63. Outcomes of progress assessments

  1. In this regulation, progress assessment means
    1. a progress report;
    2. confirmation of candidature;
    3. a major review; or
    4. a review conducted upon completion of the “at risk” procedure.
  2. At a progress assessment, the University must assess that progress is satisfactory, behind schedule or unsatisfactory.
  3. The outcome of a progress assessment is set out in the table at the foot of this regulation.

Assessment

Outcome

Satisfactory

The candidate’s progress is considered to be on schedule.

Behind Schedule

The candidate’s progress is less than expected.  An action plan must be developed, outlining specific milestones the candidate must achieve.

Unsatisfactory and “at risk”

The candidate’s progress is inadequate.  The candidate is “at risk”, and the University may issue a written notice to a candidate who becomes “at risk” of unsatisfactory progress.

“Show cause”

If, after completion of the “at risk” procedure the candidate fails to meet a condition which has been imposed as part of the progress review process, the University may require a candidate to show cause why he or she should not be excluded for unsatisfactory progress.

Part 4. Ongoing Reviews (Course Work Units)

64. Performance in units

  1. The University must review progress on an ongoing basis through the candidate’s results in assessed course work units, where applicable.
  2.  The outcome of a progress review under this regulation is set out in the table at the foot of this regulation.

Results

Outcome

Satisfactory

Candidate’s results in units are satisfactory.

“At risk”

A candidate is “at risk” of unsatisfactory progress and the University may issue a written “at risk” notice to the if—
In the case of a candidate enrolled with a full time load or an onshore international candidate in Australia enrolled with a part time load – if the candidate fails 50% or more of the candidate’s enrolled coursework units for any one progress review period.
In the case of a domestic candidate enrolled with less than a full time load – if the candidate fails more than 50% of the candidate’s enrolled coursework units for any one progress review period.
The candidate fails an enrolled coursework unit for a second time.
Coursework units include units from which the candidate has withdrawn after the census date.

“Show cause”

A candidate’s progress is unsatisfactory and the University may require a candidate to show cause why he or she should not be excluded if—
In the case of a candidate enrolled with a full time load or an onshore international candidate in Australia enrolled with a part time load – if the candidate fails 50% or more of the candidate’s enrolled coursework units for two consecutive progress review periods.
In the case of a domestic candidate enrolled with less than a full time load – if the candidate fails more than 50% of the candidate’s enrolled coursework units for two consecutive progress review periods.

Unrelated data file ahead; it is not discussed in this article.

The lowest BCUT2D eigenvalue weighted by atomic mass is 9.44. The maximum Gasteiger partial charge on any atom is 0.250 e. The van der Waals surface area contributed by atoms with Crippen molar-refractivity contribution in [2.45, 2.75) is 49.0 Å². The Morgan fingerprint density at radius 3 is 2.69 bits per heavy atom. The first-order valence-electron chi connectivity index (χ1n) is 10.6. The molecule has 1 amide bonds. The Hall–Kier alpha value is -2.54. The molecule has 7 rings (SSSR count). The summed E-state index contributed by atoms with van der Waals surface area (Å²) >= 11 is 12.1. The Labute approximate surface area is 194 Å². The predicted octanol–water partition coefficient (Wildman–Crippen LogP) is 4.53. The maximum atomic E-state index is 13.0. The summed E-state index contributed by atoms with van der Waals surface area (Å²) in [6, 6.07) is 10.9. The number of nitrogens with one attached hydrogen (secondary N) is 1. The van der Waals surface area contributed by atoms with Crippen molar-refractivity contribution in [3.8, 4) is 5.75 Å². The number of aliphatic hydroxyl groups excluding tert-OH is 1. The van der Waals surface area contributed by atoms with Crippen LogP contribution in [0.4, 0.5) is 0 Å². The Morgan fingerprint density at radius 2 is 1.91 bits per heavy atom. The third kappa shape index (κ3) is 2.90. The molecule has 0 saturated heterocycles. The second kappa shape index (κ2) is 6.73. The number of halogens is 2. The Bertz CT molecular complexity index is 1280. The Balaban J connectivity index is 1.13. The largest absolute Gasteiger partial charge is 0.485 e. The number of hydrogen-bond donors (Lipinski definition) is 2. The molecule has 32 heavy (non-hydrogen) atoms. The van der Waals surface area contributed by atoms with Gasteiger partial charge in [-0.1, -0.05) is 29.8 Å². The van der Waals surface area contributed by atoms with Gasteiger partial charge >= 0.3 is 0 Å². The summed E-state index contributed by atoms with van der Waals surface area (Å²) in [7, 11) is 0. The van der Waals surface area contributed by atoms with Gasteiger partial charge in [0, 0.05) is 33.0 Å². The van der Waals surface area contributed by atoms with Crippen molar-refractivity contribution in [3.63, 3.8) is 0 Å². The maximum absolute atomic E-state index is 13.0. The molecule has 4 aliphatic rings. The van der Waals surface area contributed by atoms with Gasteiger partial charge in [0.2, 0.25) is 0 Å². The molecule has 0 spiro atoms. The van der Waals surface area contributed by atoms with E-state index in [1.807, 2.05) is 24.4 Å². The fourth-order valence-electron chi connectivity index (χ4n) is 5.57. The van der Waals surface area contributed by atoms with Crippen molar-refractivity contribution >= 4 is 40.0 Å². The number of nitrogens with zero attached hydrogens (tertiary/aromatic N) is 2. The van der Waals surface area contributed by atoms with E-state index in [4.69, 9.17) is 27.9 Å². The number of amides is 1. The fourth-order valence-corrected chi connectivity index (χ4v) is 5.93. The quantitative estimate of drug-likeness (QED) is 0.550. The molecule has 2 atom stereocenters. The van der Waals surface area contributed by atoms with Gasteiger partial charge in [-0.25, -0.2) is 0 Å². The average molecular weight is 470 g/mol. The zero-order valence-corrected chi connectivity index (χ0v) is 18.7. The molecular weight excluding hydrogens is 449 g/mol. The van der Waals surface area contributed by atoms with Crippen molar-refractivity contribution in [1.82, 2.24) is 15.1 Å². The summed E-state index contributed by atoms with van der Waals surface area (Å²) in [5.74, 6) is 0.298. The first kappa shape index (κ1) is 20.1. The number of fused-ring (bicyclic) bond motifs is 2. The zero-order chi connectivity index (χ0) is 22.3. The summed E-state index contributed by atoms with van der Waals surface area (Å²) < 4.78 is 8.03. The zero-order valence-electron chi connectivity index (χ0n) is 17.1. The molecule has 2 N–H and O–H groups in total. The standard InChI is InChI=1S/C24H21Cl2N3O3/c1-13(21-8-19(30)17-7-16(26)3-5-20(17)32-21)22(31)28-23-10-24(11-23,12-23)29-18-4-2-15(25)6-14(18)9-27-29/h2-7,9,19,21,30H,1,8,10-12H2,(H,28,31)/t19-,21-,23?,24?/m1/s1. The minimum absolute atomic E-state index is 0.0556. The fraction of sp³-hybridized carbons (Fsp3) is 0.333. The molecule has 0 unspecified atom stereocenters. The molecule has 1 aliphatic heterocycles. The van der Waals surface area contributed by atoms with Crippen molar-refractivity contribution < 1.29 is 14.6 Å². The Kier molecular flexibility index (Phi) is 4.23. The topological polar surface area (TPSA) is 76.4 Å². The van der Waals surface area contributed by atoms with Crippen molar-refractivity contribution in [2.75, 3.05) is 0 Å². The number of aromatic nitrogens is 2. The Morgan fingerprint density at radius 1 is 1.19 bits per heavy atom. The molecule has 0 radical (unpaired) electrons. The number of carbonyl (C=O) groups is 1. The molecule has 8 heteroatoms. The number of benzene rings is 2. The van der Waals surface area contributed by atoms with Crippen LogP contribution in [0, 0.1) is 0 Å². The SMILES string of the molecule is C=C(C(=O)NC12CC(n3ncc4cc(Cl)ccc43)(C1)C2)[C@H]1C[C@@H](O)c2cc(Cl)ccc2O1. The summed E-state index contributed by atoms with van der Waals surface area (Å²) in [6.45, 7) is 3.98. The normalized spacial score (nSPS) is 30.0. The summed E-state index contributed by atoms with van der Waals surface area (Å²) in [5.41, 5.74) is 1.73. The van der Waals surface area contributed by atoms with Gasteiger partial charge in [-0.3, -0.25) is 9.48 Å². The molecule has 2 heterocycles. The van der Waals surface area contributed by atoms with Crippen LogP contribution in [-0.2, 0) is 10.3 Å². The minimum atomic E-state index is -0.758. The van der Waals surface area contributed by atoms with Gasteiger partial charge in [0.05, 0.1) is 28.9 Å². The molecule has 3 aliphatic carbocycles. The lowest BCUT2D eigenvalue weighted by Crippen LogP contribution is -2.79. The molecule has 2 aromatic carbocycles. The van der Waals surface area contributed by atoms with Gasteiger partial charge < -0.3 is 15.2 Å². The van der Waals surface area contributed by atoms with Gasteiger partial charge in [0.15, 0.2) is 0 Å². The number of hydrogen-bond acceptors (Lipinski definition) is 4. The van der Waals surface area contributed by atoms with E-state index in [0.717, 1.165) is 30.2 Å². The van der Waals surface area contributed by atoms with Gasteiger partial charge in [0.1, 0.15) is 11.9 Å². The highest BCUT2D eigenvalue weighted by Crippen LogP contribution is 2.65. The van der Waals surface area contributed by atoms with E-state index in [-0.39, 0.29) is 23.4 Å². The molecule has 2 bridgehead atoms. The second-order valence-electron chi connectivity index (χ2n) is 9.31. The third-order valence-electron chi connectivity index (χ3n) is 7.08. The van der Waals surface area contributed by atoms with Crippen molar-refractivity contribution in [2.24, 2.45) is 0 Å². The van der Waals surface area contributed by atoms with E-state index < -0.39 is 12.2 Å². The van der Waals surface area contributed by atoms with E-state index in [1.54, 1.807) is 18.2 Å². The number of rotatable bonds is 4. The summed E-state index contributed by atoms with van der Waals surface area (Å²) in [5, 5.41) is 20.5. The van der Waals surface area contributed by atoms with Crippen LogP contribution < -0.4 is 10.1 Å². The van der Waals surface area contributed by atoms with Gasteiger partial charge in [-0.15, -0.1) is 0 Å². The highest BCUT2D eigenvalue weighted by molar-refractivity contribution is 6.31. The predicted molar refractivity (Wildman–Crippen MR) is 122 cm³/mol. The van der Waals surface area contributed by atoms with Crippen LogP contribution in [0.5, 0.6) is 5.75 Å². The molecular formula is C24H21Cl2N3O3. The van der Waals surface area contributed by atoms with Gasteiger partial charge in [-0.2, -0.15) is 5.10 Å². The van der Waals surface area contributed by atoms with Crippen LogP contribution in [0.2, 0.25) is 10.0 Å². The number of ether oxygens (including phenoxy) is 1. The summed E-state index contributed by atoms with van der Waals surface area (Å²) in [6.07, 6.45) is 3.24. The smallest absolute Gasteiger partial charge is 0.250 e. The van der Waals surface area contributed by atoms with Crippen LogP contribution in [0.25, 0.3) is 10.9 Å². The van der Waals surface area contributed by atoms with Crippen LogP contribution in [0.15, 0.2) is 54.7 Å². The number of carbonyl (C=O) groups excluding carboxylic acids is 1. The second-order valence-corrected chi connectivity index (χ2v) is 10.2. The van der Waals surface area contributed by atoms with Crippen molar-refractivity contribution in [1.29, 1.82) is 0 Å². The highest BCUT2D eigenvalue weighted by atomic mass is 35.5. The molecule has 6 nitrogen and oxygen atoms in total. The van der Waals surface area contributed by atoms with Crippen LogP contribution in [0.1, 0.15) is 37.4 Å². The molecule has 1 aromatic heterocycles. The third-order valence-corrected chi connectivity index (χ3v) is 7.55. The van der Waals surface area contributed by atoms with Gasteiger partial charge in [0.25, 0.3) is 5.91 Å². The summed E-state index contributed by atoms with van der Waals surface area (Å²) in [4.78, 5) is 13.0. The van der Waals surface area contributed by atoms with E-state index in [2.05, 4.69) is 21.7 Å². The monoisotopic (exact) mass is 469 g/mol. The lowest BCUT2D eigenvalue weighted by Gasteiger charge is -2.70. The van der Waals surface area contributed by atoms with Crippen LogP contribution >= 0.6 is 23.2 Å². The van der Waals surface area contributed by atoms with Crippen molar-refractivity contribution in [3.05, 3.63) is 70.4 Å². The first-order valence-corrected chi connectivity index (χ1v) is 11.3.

If the candidate fails an enrolled coursework unit for a third time.
If the candidate fails to meet a condition which has been imposed as part of the progress review process.
Coursework units include units from which the candidate has withdrawn after the census date.

Part 5. Exclusion from enrolled course

65. Consequences of unsatisfactory progress 

  1. If the University has issued a show cause notice under this Chapter, the University may, after considering any submission by the candidate made in accordance with the notice, take one or more of the following actions—
    1. impose conditions on the candidate’s enrolment or academic performance;
    2. impose a probationary status on the candidate’s enrolment, which may include a requirement to undertake specified actions, such as attending workshops or meetings with designated staff;
    3. require the candidate to undertake specified actions;
    4. revoke or amend a scholarship that was awarded to the candidate;
    5. require the candidate to take leave of absence for a specified period;
    6. require the candidate to transfer to another course if the candidate wishes to remain enrolled at the University;
    7. exclude the candidate from the course for a period not exceeding two years, following which the candidate may apply to re-enrol in the course subject to the application and selection requirements for that course at the time of application to re-enrol.
  2. It is a candidate’s responsibility to
    1. engage and comply with the requirements of the University’s unsatisfactory progress process;
    2. read and act upon, as appropriate, all notices and correspondence (written or electronic) from the University;
    3. comply with any condition or requirement imposed on the candidate under this regulation. 

66. Leave of absence

If a candidate takes leave of absence, the requirements of this Chapter apply to the research period following return from leave.

67. Academic progress exemptions

The University may—

  1. exempt candidates, by category, from the application of this Chapter or a Division of this Chapter;
  2. impose different academic progress requirements and consequences on candidates, by category.

68. Review of decision